A couple of stress-relief personal products might be providing a little stress for Johnson & Johnson Consumer Companies, Inc. The complaint for this class action alleges that two of its products do not in fact relieve stress or calm and relax users.
The class for this action is all consumers who bought the products in question anywhere in the US during the class period. The complaint also proposes a New York subclass.
Under its Aveeno brand, Johnson & Johnson offers Aveeno Stress Relief Moisturizing Lotion and Aveeno Stress Relief Body Wash. The company claims that each of the products provides “Stress Relief” and “Calms and Relaxes.” The labels speak of “clinical studies” and of the “relaxing scents of lavender and essential chamomile and ylang ylang oils, which have calming benefits when used in a shower or bath” and thus more specifically repeat the product claims.
But is this true? The complaint says no.
Aromatherapy has grown into a big business, but without much scientific study of its effects, the complaint alleges.
The complaint says, “In an experimental setting, stress is measured by self-reporting, as well as by objective measures including the level of cortisol (a hormone associated with stress) in saliva, blood pressure, and heart rate.” It claims, “A pair of systematic reviews were published in 2012 that concluded there were few, if any, reliable studies demonstrating any effect of aromatherapy, and the use of lavender in particular, on stress, mood, or physiological wellbeing.”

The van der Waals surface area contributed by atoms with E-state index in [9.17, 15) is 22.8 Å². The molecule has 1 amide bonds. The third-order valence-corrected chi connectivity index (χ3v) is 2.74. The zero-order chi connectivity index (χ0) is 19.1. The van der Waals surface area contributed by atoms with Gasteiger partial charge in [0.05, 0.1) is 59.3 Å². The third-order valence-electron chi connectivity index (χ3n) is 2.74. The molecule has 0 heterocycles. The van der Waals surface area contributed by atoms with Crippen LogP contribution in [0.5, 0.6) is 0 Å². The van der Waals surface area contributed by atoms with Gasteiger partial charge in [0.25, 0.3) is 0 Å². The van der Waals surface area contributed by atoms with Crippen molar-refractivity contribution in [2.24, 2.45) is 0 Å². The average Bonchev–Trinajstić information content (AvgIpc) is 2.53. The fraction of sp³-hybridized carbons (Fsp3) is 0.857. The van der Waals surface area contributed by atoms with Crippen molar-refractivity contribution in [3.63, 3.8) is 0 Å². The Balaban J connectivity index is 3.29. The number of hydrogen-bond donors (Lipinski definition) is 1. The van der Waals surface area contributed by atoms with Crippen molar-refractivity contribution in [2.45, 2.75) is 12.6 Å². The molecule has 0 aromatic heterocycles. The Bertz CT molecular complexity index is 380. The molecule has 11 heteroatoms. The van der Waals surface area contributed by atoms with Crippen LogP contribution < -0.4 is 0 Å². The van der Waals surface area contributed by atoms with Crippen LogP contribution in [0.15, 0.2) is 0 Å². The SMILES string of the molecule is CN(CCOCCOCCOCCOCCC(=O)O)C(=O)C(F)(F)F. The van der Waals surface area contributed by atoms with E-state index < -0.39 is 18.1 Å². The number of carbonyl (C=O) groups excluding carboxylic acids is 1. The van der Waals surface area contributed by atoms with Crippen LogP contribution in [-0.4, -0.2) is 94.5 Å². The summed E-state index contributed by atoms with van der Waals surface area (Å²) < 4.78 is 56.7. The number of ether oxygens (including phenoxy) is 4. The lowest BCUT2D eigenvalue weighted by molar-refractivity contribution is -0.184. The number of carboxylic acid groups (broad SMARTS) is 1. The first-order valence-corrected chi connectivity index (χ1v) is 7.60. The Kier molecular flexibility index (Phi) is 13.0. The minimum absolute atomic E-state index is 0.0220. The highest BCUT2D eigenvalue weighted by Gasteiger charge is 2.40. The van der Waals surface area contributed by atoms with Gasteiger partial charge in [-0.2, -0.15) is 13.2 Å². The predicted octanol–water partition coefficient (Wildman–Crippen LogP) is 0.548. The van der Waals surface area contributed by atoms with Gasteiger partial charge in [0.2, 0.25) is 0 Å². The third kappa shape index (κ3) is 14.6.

The complaint also points to a number of studies that found little or no effect of lavender on participants. “While there are studies which suggest that lavender may have some effect on mood and stress levels,” the complaint says, “each of those studies suffer[s] from significant methodological problems that render their results unreliable…”
The complaint finds other problems with the company’s claims. Studies tend to use pure oils, but the products in question “are an amalgam of ingredients, including chemical ‘fragrance’ apparently designed to approximate the scents of lavender, chamomile, and ylang ylang.” They also contain other ingredients, including synthetics, which have certainly not been used in aromatherapy studies.
Also, many of the studies have been of lavender scent delivered by inhalation, while the products offer an application to the skin. And many studies involve patients with particular conditions, so that their effects say nothing about effects on general populations.
The complaint alleges false advertising under New York’s General Business Law, the violation of other states’ consumer protection statutes, and breaches of warranties, among other things.